Carla Hall // Carla Hall's Soul Food

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“I am celebrating the fact that I am unapologetically in love with soul food. … And showing people that it is more than what you think it is. There are two sides to the coin.”

– Carla Hall

This week, we're excited to welcome Carla Hall to SALT + SPINE, the podcast on stories behind cookbooks.

Carla is the author of Carla Hall's Soul Food: Everyday and Celebration. She has written two other cookbooks, appeared on Top Chef and Top Chef All-Stars, and co-hosted ABC's The Chew from 2011 to 2018.

We sat down with Carla at our studio inside San Francisco's The Civic Kitchen to discuss the road trip she took for her latest book, her path to becoming a chef, and how she's using her platform to tell the food stories of black Americans.

Plus this week: We talk with The Washington Post's Bonnie Benwick about the top-selling cookbook of 2018 and why food media ignored it, and as always we check in with Celia Sack at Omnivore Books in San Francisco

Carla on her motivations behind Carla Hall’s Soul Food:

“I wanted to use my platform for a bigger thing — to tell a story about African-Americans. I didn’t need to do another book with just recipes; I didn’t really care to do that.

But to really showcase our culture and to say ‘Hey, we are all here.’ And I’ve never wanted to be an ‘only’ – like, the ‘only black’ or the ‘first black.’

My whole thing is: I want to come in with a posse. I want to come in with my culture — and I know that there are other people doing books way before I was doing this book. But those books fell by the wayside. And I think it’s for them … it’s for all of these people, the Jessica Harrises, the Alexander Smalls, all of these chefs that I know, these black chefs, that their voices aren’t heard, but I know they’re there.”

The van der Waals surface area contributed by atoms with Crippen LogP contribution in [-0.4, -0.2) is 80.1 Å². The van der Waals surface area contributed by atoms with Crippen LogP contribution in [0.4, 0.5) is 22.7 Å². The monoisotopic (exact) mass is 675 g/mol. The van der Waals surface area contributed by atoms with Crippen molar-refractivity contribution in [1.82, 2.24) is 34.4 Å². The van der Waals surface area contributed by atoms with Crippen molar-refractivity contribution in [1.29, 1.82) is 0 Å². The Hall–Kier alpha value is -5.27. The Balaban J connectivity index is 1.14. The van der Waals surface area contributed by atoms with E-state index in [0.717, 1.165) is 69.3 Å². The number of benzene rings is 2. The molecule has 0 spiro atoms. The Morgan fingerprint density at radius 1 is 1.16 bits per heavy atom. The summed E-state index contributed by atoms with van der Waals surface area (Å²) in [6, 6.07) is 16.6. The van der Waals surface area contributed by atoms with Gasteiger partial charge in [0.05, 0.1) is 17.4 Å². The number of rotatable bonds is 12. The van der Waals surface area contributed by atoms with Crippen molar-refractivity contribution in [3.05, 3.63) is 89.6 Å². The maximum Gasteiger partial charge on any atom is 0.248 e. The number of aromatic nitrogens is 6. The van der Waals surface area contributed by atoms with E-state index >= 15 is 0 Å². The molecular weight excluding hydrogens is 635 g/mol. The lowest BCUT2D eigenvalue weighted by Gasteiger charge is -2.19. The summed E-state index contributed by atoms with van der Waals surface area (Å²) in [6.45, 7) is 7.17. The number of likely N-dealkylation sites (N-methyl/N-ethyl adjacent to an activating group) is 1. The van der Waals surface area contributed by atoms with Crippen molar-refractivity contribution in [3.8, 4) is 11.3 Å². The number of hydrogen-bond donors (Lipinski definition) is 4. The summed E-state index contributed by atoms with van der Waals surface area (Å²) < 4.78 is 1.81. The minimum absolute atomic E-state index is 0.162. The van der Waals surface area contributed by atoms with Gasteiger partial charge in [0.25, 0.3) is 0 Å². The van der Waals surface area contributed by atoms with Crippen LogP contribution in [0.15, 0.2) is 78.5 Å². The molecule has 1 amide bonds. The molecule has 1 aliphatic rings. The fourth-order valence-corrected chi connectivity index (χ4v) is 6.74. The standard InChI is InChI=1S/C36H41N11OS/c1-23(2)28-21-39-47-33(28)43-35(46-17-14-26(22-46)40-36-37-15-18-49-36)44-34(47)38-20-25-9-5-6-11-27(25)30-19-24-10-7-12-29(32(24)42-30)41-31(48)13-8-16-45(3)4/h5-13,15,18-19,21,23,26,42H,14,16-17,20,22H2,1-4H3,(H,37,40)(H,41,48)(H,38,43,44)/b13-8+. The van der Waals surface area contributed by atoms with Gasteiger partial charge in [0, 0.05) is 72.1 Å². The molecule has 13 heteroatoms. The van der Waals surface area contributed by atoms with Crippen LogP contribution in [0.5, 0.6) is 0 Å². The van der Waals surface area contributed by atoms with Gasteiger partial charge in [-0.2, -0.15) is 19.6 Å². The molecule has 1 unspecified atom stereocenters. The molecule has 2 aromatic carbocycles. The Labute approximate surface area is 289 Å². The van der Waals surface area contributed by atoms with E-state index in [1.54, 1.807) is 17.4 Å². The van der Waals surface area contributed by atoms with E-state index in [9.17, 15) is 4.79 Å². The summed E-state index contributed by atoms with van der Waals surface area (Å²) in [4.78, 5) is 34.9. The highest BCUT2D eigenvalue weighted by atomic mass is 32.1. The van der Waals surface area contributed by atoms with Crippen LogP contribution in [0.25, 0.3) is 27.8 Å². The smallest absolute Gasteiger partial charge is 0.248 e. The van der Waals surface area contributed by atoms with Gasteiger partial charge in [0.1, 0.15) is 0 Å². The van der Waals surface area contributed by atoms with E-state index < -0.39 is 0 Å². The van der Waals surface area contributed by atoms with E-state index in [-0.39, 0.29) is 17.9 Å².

Carla on the importance of cookbooks:

“Culture moves through understanding how to cook its food. You know, when you understand how to cook the food in that culture you continue that culture.

If you have stopped cooking, and you don’t have a cookbook to point to, then you’re going to lose the culture. And I think things change an awful lot in restaurants because people are always looking for the newest, the brightest, the trends — and so it’s constantly changing.

And if you’re not doing it … you may be eating that culture, but you’re not experiencing it, and touching it, and replicating that culture.”

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